Deferral of superannuation guarantee increase

SGThe government has followed through on their pre-election promises and made announcement that they will abolish or change some of the superannuation policies/ measures introduced by the previous Labor government.

Along with the removal of the carbon tax, the coalition government has also commenced working on removing these tax related matters on superannuation:

1.      Deferral of the SG increase (to 12%)

The government has also recently announced that they will defer the gradual increase of the superannuation guarantee (SG) rate by 2 years. The current SG rate is 9.25%, increasing to 9.5% in 2014 and after that, increasing by 0.5% each year hereafter until it reaches 12% in 2019.

Under the proposed changes announced by the new government, the SG rate will not reach 12% until 2021. This means the current rate will remain at 9.25% until 2015, and then increasing by 0.5% each year until it reaches 12% in 2021.

 2.      Low Income Superannuation Contribution (LISC)

This incentive will be removed/repealed from 1 July 2013. Under this measure, low income earners don’t have to pay tax on contribution. This is a 15% contributions tax levied on superannuation guarantee (SG) contributions. Essentially, if you earn less than $37K pa, you don’t have to pay the contributions tax on SG contributions made by your employer; a saving of up to $500 a year as a result of the Australian Taxation Office (ATO) returning this tax to your super fund. This incentive was introduced by the Labor government from 1 July 2012.It was funded with the expected revenue from Minerals Resources Rent Tax (carbon tax related).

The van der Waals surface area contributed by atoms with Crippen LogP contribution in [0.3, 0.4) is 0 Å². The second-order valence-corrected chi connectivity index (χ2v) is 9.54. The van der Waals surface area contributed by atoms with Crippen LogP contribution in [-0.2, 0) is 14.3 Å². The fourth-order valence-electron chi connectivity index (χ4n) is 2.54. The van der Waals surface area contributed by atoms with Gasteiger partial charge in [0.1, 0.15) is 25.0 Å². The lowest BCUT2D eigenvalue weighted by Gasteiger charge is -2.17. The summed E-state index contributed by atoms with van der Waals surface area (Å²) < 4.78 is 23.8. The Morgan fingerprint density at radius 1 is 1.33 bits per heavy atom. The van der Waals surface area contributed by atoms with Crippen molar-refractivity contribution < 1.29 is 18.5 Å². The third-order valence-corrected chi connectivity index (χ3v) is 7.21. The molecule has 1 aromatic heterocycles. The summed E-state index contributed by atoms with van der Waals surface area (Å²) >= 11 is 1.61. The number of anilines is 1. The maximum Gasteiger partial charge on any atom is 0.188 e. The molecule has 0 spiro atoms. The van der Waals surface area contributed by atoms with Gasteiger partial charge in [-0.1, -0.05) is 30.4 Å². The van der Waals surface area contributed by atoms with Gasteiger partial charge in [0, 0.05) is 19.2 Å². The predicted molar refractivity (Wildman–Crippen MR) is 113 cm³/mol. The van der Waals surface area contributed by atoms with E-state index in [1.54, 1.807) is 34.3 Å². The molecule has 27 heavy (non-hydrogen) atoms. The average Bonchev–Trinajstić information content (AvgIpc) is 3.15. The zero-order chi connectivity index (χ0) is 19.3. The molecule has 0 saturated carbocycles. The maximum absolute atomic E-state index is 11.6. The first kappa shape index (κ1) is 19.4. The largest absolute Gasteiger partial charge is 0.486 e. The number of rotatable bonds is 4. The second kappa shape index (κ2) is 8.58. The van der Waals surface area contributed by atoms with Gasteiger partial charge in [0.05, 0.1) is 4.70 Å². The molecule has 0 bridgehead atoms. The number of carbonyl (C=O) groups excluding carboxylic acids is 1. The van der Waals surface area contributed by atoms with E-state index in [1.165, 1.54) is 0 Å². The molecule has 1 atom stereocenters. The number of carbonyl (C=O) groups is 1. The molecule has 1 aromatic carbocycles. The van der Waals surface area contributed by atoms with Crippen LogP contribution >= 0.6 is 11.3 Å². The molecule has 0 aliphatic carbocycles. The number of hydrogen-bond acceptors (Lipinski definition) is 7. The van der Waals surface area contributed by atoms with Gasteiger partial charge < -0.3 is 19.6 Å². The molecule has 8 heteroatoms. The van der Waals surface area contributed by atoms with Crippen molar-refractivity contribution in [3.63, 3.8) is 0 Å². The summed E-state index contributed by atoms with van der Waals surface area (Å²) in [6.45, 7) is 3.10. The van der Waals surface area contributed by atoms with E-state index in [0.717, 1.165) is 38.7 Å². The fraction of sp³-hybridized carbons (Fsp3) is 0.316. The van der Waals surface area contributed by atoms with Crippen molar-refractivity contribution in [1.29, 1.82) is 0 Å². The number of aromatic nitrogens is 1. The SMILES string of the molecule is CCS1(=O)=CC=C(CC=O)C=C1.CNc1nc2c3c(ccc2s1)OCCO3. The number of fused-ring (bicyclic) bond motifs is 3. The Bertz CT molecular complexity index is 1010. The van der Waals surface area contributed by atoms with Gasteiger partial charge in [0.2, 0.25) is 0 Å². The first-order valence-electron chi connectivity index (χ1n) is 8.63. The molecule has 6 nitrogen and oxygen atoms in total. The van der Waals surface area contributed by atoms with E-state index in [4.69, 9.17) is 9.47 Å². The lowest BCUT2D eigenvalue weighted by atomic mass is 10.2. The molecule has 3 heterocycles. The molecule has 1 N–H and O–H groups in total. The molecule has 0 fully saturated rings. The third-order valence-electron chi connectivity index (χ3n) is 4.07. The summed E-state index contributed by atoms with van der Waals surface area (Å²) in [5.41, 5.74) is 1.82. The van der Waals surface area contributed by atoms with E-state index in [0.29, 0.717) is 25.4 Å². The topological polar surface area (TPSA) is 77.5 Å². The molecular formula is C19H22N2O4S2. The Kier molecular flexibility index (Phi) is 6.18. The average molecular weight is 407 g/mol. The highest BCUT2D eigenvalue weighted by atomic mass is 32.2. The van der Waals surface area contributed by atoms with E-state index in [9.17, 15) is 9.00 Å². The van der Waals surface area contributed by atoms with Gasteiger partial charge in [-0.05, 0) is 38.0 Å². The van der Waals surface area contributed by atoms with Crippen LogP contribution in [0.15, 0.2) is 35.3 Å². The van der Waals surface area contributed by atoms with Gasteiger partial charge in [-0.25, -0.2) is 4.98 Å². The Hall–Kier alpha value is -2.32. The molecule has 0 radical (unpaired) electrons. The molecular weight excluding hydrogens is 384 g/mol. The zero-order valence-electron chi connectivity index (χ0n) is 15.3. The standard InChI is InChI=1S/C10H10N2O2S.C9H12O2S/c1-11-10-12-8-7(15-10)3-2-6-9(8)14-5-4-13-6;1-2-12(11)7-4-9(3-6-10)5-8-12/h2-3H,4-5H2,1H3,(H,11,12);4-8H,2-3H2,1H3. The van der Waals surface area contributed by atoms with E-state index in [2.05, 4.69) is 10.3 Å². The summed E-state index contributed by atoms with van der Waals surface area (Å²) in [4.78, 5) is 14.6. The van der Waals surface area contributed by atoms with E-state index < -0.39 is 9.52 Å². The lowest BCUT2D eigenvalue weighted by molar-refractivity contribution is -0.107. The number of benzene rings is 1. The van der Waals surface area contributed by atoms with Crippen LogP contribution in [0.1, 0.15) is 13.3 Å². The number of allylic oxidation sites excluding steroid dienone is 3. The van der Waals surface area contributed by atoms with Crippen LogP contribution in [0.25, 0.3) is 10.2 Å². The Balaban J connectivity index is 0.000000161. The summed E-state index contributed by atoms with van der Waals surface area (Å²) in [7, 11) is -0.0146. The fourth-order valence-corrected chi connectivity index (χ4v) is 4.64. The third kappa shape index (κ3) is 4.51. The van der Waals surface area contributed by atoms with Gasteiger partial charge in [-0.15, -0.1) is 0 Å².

Now that the carbon tax is being abolished, there is no money to fund this incentive. However, the government has mentioned that they will revisit new incentives for low income earners when the budget is back in surplus.

For more information on LISC, see my previous articles: What is the Low Income Superannuation Contribution? dated 10 September 2012.

3.      Tax on investment earnings over $100K on income streams

In April 2013, the Labor government introduced a rule that would cap the tax-free earnings on income streams at $100,000. Under this proposed new rule, earnings on income stream accounts above $100,000 would be taxed at 15%. Previously, all earnings on income streams were not subject to tax.

On 6 November 2013, the government announced that they would not proceed with this proposed new tax, claiming that it is too complex and unworkable.  This will make the 16,000 people who receive investment earnings over $100K a year, very happy.

For more information on this measure, see my previous article:  Changes to superannuation announced, dated 9 April 2013.